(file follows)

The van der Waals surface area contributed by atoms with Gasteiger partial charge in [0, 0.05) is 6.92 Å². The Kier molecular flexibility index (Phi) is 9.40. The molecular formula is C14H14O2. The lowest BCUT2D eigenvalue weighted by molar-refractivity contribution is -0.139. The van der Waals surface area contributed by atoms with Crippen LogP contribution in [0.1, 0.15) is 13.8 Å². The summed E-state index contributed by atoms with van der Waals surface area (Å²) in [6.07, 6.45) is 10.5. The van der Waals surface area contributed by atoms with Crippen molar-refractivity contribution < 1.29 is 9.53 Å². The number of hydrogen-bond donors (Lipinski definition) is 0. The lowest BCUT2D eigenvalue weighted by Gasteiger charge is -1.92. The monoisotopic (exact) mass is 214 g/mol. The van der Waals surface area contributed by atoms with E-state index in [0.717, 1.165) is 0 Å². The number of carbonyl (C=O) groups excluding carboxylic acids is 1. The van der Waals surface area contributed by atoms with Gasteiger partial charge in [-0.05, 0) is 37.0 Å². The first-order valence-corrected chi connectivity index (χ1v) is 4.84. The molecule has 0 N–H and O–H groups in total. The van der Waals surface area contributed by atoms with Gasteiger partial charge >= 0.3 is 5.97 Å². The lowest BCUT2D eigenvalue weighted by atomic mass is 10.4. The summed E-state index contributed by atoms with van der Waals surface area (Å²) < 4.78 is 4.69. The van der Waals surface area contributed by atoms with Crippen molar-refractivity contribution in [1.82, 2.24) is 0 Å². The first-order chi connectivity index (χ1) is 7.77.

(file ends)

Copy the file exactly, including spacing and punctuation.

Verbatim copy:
The van der Waals surface area contributed by atoms with Gasteiger partial charge in [0, 0.05) is 6.92 Å². The Kier molecular flexibility index (Phi) is 9.40. The molecular formula is C14H14O2. The lowest BCUT2D eigenvalue weighted by molar-refractivity contribution is -0.139. The van der Waals surface area contributed by atoms with Crippen LogP contribution in [0.1, 0.15) is 13.8 Å². The summed E-state index contributed by atoms with van der Waals surface area (Å²) in [6.07, 6.45) is 10.5. The van der Waals surface area contributed by atoms with Crippen molar-refractivity contribution < 1.29 is 9.53 Å². The number of hydrogen-bond donors (Lipinski definition) is 0. The lowest BCUT2D eigenvalue weighted by Gasteiger charge is -1.92. The monoisotopic (exact) mass is 214 g/mol. The van der Waals surface area contributed by atoms with E-state index in [0.717, 1.165) is 0 Å². The number of carbonyl (C=O) groups excluding carboxylic acids is 1. The van der Waals surface area contributed by atoms with Gasteiger partial charge in [-0.05, 0) is 37.0 Å². The first-order valence-corrected chi connectivity index (χ1v) is 4.84. The molecule has 0 N–H and O–H groups in total. The van der Waals surface area contributed by atoms with Gasteiger partial charge >= 0.3 is 5.97 Å². The lowest BCUT2D eigenvalue weighted by atomic mass is 10.4. The summed E-state index contributed by atoms with van der Waals surface area (Å²) < 4.78 is 4.69. The van der Waals surface area contributed by atoms with Crippen molar-refractivity contribution in [1.82, 2.24) is 0 Å². The first-order chi connectivity index (χ1) is 7.77.